• The new school way to work

    Parent and child holding hands
    A hard day’s work (Photo by Liv Bruce)

    This is outlandish. In fact, it’s so crazy you shouldn’t even countenance it. But I’m gonna say it anyway: kids love to help. Kids love to do. Kids love to be part of something bigger, more exciting, more grown up. Kids are really fast learners—faster than adults.

    Victorian Values 2.0

    What if we turned the notion of work, kids and learning upside down? What if there was no 9 to 5 and no childcare? What if we brought kids back to the workforce?

    Rewind a moment. Once, kids grew up working with mum and dad. Not working in a hangar full of other 4-year-olds on hammering a fluffy donkey into a Lego truck.

    I don’t mean slave labour. I don’t mean factory/chimney sweep/coal miner. That was the industrial mess that led to school. I mean before all that.

    Comanche kids could once ride horses bareback better than most adults alive today. Boys and girls learnt the artisan trades, the crafts, the whatever, of their parents virtually from the time they could stand and talk.

    If the factory’s broke [just ask Seth Godin: What is school for?], let’s reimagine the workplace.

    That doesn’t mean rewind—it means reimagine. Learn from the past, don’t just recreate it. We don’t all have to try and find a living as horsemen or artisan cobblers (but feel free to try!), but we could rethink what we do and how to do it.

    Hands on 3-year-olds

    When I picked my kid up from grandma—after an afternoon where daddy had to work, so he had to go somewhere else and be minded—I discovered that he’d been helping grandma set a table for her book club.

    Not just any table. It was a Dutch Masters’ still life table. Overflowing grapes, French cheeses, cut glass goblets. Stunning.

    Good work! What else could he do?

  • Why do we go to school?

    Neon sign
    The thrill of learning (Photo by Nick Fewings)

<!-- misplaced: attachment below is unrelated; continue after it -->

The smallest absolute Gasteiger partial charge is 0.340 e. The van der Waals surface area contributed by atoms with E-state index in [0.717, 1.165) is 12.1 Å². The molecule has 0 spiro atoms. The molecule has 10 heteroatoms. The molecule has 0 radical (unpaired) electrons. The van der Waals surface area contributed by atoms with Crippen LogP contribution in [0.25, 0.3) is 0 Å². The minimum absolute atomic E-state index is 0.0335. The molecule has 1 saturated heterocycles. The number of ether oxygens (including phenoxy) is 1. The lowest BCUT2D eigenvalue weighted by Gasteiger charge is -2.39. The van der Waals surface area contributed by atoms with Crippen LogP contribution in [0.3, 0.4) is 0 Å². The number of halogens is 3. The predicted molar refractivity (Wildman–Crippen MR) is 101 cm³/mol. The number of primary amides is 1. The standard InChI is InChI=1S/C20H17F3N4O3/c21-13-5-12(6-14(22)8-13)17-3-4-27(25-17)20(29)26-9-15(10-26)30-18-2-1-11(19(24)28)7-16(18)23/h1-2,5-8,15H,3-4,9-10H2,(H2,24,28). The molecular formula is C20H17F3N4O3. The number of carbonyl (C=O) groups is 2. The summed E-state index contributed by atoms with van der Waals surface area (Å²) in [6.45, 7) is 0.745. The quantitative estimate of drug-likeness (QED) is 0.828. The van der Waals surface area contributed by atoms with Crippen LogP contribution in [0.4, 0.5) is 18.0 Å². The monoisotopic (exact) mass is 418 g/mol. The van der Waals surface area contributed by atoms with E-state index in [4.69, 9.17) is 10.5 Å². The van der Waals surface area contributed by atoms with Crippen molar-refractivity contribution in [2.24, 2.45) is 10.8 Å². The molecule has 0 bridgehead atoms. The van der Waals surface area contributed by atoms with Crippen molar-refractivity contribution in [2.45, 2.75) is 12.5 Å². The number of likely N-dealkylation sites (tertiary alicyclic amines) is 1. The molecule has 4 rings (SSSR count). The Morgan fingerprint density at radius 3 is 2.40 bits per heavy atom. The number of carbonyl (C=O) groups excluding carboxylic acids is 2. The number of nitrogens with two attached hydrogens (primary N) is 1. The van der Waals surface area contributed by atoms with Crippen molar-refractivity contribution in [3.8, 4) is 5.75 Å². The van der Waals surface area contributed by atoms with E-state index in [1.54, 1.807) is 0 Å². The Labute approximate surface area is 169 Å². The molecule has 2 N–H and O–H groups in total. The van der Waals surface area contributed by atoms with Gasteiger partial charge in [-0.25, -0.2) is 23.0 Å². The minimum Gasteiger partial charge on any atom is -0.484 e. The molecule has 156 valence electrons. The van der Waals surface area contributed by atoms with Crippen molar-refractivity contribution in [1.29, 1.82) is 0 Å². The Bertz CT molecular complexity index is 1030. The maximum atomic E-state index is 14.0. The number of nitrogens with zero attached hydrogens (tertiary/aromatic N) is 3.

Like most people of peasant stock, I regard education as an incredible privilege — one my forebears never had.

    But what did I actually get?

    Often (not always, but often) it was bored or uninterested peers facing bored or frustrated teachers moving us towards tests with set info. For most people I knew, the last day of school was the best day — a day they dreamed about. I have watched everyone I know who has become a state school teacher in the UK (from my parents to a large amount of my friends) grow more and more disillusioned.

    Most have quit the profession altogether.

    Why is it that students and teachers seem to dislike the school system so much? As I said at the start, education is one of the greatest privileges in life, right? Maybe it’s not that we hate education, but that we hate what is delivered and how it is delivered in our school system? I have a three-year-old child. Do I care about him? Yes. Do I want him to have the privilege of education? Yes.

    Do I want to send him to a British state school? Not really.

    Stormtrooper under a lightbulb
    Stormtroopers have imaginations, too (Photo by James Pond)

    I visited a Steiner Academy Open Day (yes, the fluffy, sandal-wearing schools — in fact, a German system established in the early 20th century that is more holistic in approach than anything in British schooling). While I love much about the concept, I was also struck by their dated insistence of desk-based lessons, in rows, with one-way information processing.

    They were also passionate about rules and obedience (perhaps to impress OFSTED?), and very anti-technology and team sports.

    This bothers me. Just because the state school system isn’t working doesn’t mean that the answer is to shun tech and football in favour of a pseudo-early 20th century schooling system, but with an arts and crafts ethic. Education should be open, disruptive, innovative, not scared of bringing the passion out of children, and not obsessed with standardized testing and factory line production.

    I have worked as a teacher in a Swedish school.

    They achieve one thing Steiner is also good at, namely, letting children become self-confident and engaged, unafraid to talk to an adult as an equal. I was particularly impressed by the fritids concept — late afternoons given over to self-directed learning by the kids. As a teacher, I facilitated them in whatever project they thought up, from building a wormery to creating a handmade comic book.

    But I’m still left with the question: what is school for here in the UK?

    What are my choices? Hmmm…

    While we’re thinking, here are two thought-provoking videos from Seth Godin and Sir Ken Robinson, people who’ve been umming and ahhing themselves.